10 Steps to Becoming a Better Writer

glasses on book

In a world filled with creative chaos, it’s easy to feel lost and overwhelmed as a writer. There are hundreds of how-to books and step-by-step guides to choose from online, so determining your strategy can be a difficult if not daunting task.

Your process can be as simple or as complicated as you want to make it, just remember that nothing is ever set in stone. This list was written with fiction writers in mind, but can also apply to other genres. If you have anything you think should be added to the list, please comment so that you can share your tips with fellow writers!

1. Read. Read again. Read some more. Repeat.
Reading is central to quality writing. To become a great writer, you need to read the work of great writers. Good writing doesn’t come out of nowhere. Make sure you’re reading every day. More importantly, read before you sit down to write. It will open your creative channels and inspire you to do better.

As you’re reading, analyze the work of other writers. What is it about their writing that you like? What don’t you like? What was their mindset when they were writing a particular scene or chapter and how can you create a similar feeling for your readers?

2. Let your words bleed
Oh yes. This is one of those things that a lot of writers are adverse to. You don’t need to be. Letting your words bleed means putting some very real and raw feeling and emotion into your work. Let your readers feel the emotions your character is going through. Pulling from your own personal experiences is one of the best ways to do this.

Letting your words bleed will allow you to connect with your readers. If you haven’t made them cry or laugh at some point then you’re probably doing something wrong.

Writing

3. Paint a picture, don’t tell your audience what they should be seeing
Avoid vagueness. Rather than saying “Carl is a shitty person” you’ll want to get into detail. Tell the audience snippets of something Carl’s done, or use actions to describe the type of person he is.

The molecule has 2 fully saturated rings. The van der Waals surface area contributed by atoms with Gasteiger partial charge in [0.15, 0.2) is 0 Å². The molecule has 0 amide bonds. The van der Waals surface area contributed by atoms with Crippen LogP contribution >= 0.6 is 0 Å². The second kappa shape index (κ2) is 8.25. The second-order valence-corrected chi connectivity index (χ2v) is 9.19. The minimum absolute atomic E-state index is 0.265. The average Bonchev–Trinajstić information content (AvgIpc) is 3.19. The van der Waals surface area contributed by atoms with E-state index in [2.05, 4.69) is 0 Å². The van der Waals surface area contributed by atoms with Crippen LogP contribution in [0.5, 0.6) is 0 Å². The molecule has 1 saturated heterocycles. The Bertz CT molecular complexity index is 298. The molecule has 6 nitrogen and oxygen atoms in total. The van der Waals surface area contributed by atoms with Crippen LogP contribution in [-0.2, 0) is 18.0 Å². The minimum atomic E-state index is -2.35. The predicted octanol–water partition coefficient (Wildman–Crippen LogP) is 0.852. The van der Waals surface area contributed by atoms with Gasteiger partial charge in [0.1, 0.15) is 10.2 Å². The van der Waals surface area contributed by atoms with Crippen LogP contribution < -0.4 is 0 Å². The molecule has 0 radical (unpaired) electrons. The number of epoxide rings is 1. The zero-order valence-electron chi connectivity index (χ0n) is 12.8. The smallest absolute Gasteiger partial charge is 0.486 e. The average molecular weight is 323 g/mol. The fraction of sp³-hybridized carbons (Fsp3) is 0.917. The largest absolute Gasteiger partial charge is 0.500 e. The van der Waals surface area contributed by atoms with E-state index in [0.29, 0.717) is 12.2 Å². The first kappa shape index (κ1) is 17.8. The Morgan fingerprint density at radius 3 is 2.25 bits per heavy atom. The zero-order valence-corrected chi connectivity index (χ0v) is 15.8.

Add some meat to it that will paint a clear and specific picture of Carl:

Carl stepped outside and leaned against his doorway, the chipped paint bit into the back of his neck but he ignored it. He took a long drag from his cigarette. His ex wife’s ugly mutt slunk up the steps of the porch and stared up at him. Carl hadn’t fed the damn thing in a couple of days. He’d hoped it would run away.

“Get outta here!” Carl lurched forward and kicked the dog in its bony side. The dog yelped but stayed where it was.

A muffled version of I Wish I Was in Dixie Land played from somewhere in his house. Humming, he sucked on the cigarette one last time and flicked it at the dog. When the dog whined, he gave it another kick in the ribcage and sent the animal sprawling.”

4. Don’t use idioms unless dialogue calls for it
Have you ever read a sentence that started with “he ran like the wind” or “she wasn’t a happy camper”? This is one of the biggest amateur writing mistakes you can make. It’s embarrassing, it’s unoriginal and it’s boring. It’s a great example of terrible writing.

If you want to intrigue your readers, be original. Instead of “George had a chip on his shoulder”, try something like “George had a grudge”.

Eliminate idioms unless you’re using them in character dialogue to make them more realistic or to shed light on a character’s background. A character who says, “Don’t piss on my shoes and tell me it’s rainin” is probably a character with a Southern background. Idioms are alright in that case.

5. Cut the word fluff out
This is a struggle for beginner writers and seasoned authors. Imagine your writing as a large, juicy steak- the word fluff is the fat that needs to be trimmed from your steak before it’s served up.

Word fluff works to the detriment of your story. Three words to pay close attention to: that, just, and really. Getting rid of those words helps your writing to be straightforward and have better flow. There are other words to watch out for, but these are the worst.

Don’t do this:
– The store that he went to was empty.
– There was really no reason for her to do that.
Just keep your head down.

photo of open book

6. Don’t be vague